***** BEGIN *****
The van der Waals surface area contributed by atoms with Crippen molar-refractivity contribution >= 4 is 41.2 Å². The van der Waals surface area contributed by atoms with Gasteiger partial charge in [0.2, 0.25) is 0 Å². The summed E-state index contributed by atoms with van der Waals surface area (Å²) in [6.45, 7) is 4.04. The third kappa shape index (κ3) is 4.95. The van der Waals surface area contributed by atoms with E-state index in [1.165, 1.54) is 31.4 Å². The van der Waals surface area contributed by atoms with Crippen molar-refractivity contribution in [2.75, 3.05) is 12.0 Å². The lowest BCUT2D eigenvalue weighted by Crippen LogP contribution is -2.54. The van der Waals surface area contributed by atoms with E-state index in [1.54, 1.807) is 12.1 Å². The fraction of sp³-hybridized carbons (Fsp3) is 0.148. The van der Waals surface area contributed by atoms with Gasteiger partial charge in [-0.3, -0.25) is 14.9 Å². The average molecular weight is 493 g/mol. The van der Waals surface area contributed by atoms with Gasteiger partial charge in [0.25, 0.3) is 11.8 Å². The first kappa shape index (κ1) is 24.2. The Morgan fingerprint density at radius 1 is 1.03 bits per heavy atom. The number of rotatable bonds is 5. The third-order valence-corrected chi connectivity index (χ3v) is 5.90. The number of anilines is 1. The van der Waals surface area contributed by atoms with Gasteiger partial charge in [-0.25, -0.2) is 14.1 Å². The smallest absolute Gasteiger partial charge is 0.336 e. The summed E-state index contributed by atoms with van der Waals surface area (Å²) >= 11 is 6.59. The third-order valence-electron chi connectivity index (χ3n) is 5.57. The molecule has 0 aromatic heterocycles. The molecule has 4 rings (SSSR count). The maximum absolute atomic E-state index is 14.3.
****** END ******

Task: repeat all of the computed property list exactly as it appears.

The van der Waals surface area contributed by atoms with Crippen molar-refractivity contribution >= 4 is 41.2 Å². The van der Waals surface area contributed by atoms with Gasteiger partial charge in [0.2, 0.25) is 0 Å². The summed E-state index contributed by atoms with van der Waals surface area (Å²) in [6.45, 7) is 4.04. The third kappa shape index (κ3) is 4.95. The van der Waals surface area contributed by atoms with E-state index in [1.165, 1.54) is 31.4 Å². The van der Waals surface area contributed by atoms with Crippen molar-refractivity contribution in [2.75, 3.05) is 12.0 Å². The lowest BCUT2D eigenvalue weighted by Crippen LogP contribution is -2.54. The van der Waals surface area contributed by atoms with E-state index in [1.54, 1.807) is 12.1 Å². The fraction of sp³-hybridized carbons (Fsp3) is 0.148. The van der Waals surface area contributed by atoms with Gasteiger partial charge in [-0.3, -0.25) is 14.9 Å². The average molecular weight is 493 g/mol. The van der Waals surface area contributed by atoms with Gasteiger partial charge in [0.25, 0.3) is 11.8 Å². The first kappa shape index (κ1) is 24.2. The Morgan fingerprint density at radius 1 is 1.03 bits per heavy atom. The number of rotatable bonds is 5. The third-order valence-corrected chi connectivity index (χ3v) is 5.90. The number of anilines is 1. The van der Waals surface area contributed by atoms with Gasteiger partial charge in [-0.25, -0.2) is 14.1 Å². The smallest absolute Gasteiger partial charge is 0.336 e. The summed E-state index contributed by atoms with van der Waals surface area (Å²) >= 11 is 6.59. The third-order valence-electron chi connectivity index (χ3n) is 5.57. The molecule has 0 aromatic heterocycles. The molecule has 4 rings (SSSR count). The maximum absolute atomic E-state index is 14.3.